IMDB Score(Presently) – 8.2
Rotten Tomato Score – 79%
Directed By – David Ayer
Starring – Brad Pitt, Logan Lerman, Shia LaBeouf, Michale Pena, Jon Bernthal, Anamaria Marinca, Anamaria Marinca, and Jason Isaacs
April, 1945. As the Allies make their final push in the European Theatre, a battle-hardened army sergeant named Wardaddy commands a Sherman tank and her five-man crew on a deadly mission behind enemy lines. Out-numbered, out-gunned, and with a rookie soldier thrust into their platoon, Wardaddy and his men face overwhelming odds in their heroic attempts to strike at the heart of Nazi Germany.
Writer/Director David Ayer has had an interesting career so far. We have seen his brilliant times with the writing of Training Day and shit, even U-571. We’ve also seen his horrible times with Sabotage, Harsh Times, and the absolutely atrocious SWAT. I’ll never forget a character in SWAT, before blowing his brains out, looking toward Samuel L. Jackson and delivering this gem of a one liner…”Goddammit Sarge!” If you’ve seen the film you know what I mean. I can’t look at Josh Charles the same anymore. Ayer is obviously talented but I feel like he slips into a bad crime novelist whose books frequent airports from time to time. Training Day was obviously amazing, but besides End of Watch, his work has been mediocre at best recently. Fury, was ultimately a frustrating film with some moments of brilliance. The likes of a full length film with no glaring problems might be behind Ayer for now.
There hasn’t been a film dedicated to tank crews that I can remember. You see the air force, ground troops, hell, even fighter pilots highlighted in films, yet until now nobody has highlighted the work that tank crews did during WW2. For the most part, it was almost a death sentence. Like flamethrowers in Japan, a tank is like a huge target for enemy fire. You’re not going to last long unless you take the tank out FIRST. US tanks were also poorly made compared to superior German Tiger tanks. US tanks were slower and would routinely be taken out by enemy artillery. In short, tankers didn’t live long. This crew has though. Brad Pitt and company have been together for years and when a newcomer (Lerman) comes along, he needs to be broken in fast or else he’ll risk the lives of the entire crew. We’ve seen this before with Ayer. A newbie comes into the world of hardened veterans and has to see the horrors of the job before he can become one of them. Honestly, my interest in this film wasn’t the story. I’m a big WW2 fan and the concept of a film dedicated to tank crews scratched my history itch.
I had problems with the film. For one, the music in the film was just overbearing. The film was intense enough. I didn’t need a blaring orchestra to remind me that I should be in suspense. Somehow, the death and firebombs going off on the screen did it for me. It was distracting. I also had a problem with a few scenes that not only took the pace of the film and brought it to a grounding halt, but it also didn’t make a lick of sense. The biggest offender of this was the breakfast scene with the German girls. The only thing I liked about this was the performance of Shia LaBeouf but we’ll get to more of that soon. Jon Bernthal tries WAY too hard to be a crazy person and the film decided that rape didn’t exist in War and that every German girl who was being FORCED to cook and serve these troops would also sleep with them. It was insulting. The film had some of the most violent scenes in a war movie since Saving Private Ryan but they had to sprinkle glitter over these men when they interacted with women. It was just odd. The whole scene with the younger girl and Lerman was just a set up to what happened after they exited the house. It was cheap and amateur. The final scene was also completely nonsensical and dragged out. A particular scene, after the battle, after literally hundreds of people died, was laugh out loud bad. Those of you who have seen it will know what I’m talking about.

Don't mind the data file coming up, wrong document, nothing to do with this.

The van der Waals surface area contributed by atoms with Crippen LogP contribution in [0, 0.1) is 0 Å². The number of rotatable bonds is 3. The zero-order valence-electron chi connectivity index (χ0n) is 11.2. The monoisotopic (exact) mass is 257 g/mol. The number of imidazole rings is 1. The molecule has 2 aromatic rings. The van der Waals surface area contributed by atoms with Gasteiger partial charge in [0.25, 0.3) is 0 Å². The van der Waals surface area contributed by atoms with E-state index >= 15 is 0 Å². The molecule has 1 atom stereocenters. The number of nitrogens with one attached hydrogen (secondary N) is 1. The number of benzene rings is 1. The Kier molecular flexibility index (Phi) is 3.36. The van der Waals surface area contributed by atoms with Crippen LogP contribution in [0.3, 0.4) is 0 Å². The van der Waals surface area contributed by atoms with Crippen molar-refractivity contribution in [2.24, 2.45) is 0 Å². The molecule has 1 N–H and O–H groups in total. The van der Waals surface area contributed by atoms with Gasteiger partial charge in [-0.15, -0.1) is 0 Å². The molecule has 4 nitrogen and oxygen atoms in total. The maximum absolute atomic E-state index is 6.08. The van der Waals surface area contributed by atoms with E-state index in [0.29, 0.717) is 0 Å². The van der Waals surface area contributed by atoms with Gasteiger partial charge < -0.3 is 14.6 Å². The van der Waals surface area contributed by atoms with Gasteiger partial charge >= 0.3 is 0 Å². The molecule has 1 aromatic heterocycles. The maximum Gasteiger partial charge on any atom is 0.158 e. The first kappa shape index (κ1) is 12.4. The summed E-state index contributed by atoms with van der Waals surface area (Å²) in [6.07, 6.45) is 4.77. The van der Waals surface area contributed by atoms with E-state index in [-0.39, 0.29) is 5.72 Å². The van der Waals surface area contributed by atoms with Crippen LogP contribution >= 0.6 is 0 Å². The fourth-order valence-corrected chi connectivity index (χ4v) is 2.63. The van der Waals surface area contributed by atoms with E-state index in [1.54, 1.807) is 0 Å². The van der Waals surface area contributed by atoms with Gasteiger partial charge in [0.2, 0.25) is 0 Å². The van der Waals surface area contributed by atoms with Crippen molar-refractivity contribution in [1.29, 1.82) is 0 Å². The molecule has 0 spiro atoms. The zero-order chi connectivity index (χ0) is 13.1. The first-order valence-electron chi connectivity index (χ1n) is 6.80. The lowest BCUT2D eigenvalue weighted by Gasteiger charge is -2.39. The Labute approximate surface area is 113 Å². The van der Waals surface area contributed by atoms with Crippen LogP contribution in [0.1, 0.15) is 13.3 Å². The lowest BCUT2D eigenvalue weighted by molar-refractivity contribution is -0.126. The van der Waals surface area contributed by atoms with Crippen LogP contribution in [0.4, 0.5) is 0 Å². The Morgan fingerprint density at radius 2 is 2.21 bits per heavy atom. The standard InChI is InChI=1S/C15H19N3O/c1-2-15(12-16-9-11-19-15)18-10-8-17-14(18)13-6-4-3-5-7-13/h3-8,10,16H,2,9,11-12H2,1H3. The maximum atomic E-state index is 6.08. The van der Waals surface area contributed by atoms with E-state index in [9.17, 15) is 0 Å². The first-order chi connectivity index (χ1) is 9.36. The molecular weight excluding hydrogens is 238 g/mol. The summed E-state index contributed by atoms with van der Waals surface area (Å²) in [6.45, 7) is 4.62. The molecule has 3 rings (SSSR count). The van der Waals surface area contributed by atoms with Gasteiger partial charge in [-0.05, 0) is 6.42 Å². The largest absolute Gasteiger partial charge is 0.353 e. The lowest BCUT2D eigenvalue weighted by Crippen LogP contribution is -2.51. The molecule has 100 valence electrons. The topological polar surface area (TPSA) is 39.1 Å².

So, what was good? Well, the sound design was top notch. I expect nominations for that team because each round and explosion sounded like the real thing. There were two tank battle scenes that REALLY stood out thanks to amazing sound design and very intense interior shots of the tank crew in action from inside the tank. I was on the edge of my seat for these. The camerawork was also overall pretty great. The opening scene looked like a leftover scene from War Horse. Yes David Ayer, I just compared you to Spielberg. You can relish in that. The acting was also top notch from Pitt and LaBeouf, specifically Shit (I’m leaving this typo in because Shia would find it funny). These are the roles that the kid needs to be doing. He needs to take this crazy persona of his and stick it into his acting. He was a marvel in this film, showing an unbelievable amount of range. His character, Bible, was a God loving Christian outside of the tank, and a ruthless gunner inside. LaBeouf handled it wonderfully. I was very impressed. Pitt was also very solid as the leader although he really shined when interacting with LaBouf and Lerman. The rest held their own with Lerman giving a good performance and Pena and Bernthal just kid of slogging through.
The film was worth a ticket. It was a bleak look into war that didn’t stop when things got too hectic, unless German lasses were involved. There were some intense scenes and a whole storyline that was devoted to tank crews but there were some serious flaws in the logic behind some of the scenes in the film. It also serves as proof that Shia LaBeouf is still a talented actor when given the right role.
2 thoughts on “Film Review : Fury (2014)”
Does Kelly’s Heroes count? There was also a lesser known movie called The Beast with a lesser known Baldwin brothers. A movie made in the late 80’s about a Russian tank lost in an earlier Afghanistan war.
Hard-hitting, dirty and gritty; exactly like it needed to be. Good review.